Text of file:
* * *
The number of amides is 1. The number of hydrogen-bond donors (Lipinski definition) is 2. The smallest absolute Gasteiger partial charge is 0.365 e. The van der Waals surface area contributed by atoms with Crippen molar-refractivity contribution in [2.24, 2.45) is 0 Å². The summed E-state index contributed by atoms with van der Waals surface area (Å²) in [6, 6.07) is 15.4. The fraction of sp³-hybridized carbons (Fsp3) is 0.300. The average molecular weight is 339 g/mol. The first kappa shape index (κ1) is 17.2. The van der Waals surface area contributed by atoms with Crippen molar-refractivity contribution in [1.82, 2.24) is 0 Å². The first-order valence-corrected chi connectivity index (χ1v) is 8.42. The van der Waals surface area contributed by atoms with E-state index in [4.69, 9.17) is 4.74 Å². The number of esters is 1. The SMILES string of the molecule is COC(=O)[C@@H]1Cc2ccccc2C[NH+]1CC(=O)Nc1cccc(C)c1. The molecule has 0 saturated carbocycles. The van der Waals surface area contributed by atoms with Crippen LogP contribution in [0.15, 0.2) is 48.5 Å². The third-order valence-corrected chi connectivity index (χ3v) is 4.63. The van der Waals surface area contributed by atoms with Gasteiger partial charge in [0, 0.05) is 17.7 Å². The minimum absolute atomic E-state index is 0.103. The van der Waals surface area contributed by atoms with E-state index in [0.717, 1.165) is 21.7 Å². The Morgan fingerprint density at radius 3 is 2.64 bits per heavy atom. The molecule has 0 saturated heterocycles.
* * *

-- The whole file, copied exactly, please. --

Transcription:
The number of amides is 1. The number of hydrogen-bond donors (Lipinski definition) is 2. The smallest absolute Gasteiger partial charge is 0.365 e. The van der Waals surface area contributed by atoms with Crippen molar-refractivity contribution in [2.24, 2.45) is 0 Å². The summed E-state index contributed by atoms with van der Waals surface area (Å²) in [6, 6.07) is 15.4. The fraction of sp³-hybridized carbons (Fsp3) is 0.300. The average molecular weight is 339 g/mol. The first kappa shape index (κ1) is 17.2. The van der Waals surface area contributed by atoms with Crippen molar-refractivity contribution in [1.82, 2.24) is 0 Å². The first-order valence-corrected chi connectivity index (χ1v) is 8.42. The van der Waals surface area contributed by atoms with E-state index in [4.69, 9.17) is 4.74 Å². The number of esters is 1. The SMILES string of the molecule is COC(=O)[C@@H]1Cc2ccccc2C[NH+]1CC(=O)Nc1cccc(C)c1. The molecule has 0 saturated carbocycles. The van der Waals surface area contributed by atoms with Crippen LogP contribution in [0.15, 0.2) is 48.5 Å². The third-order valence-corrected chi connectivity index (χ3v) is 4.63. The van der Waals surface area contributed by atoms with Gasteiger partial charge in [0, 0.05) is 17.7 Å². The minimum absolute atomic E-state index is 0.103. The van der Waals surface area contributed by atoms with E-state index in [0.717, 1.165) is 21.7 Å². The Morgan fingerprint density at radius 3 is 2.64 bits per heavy atom. The molecule has 0 saturated heterocycles.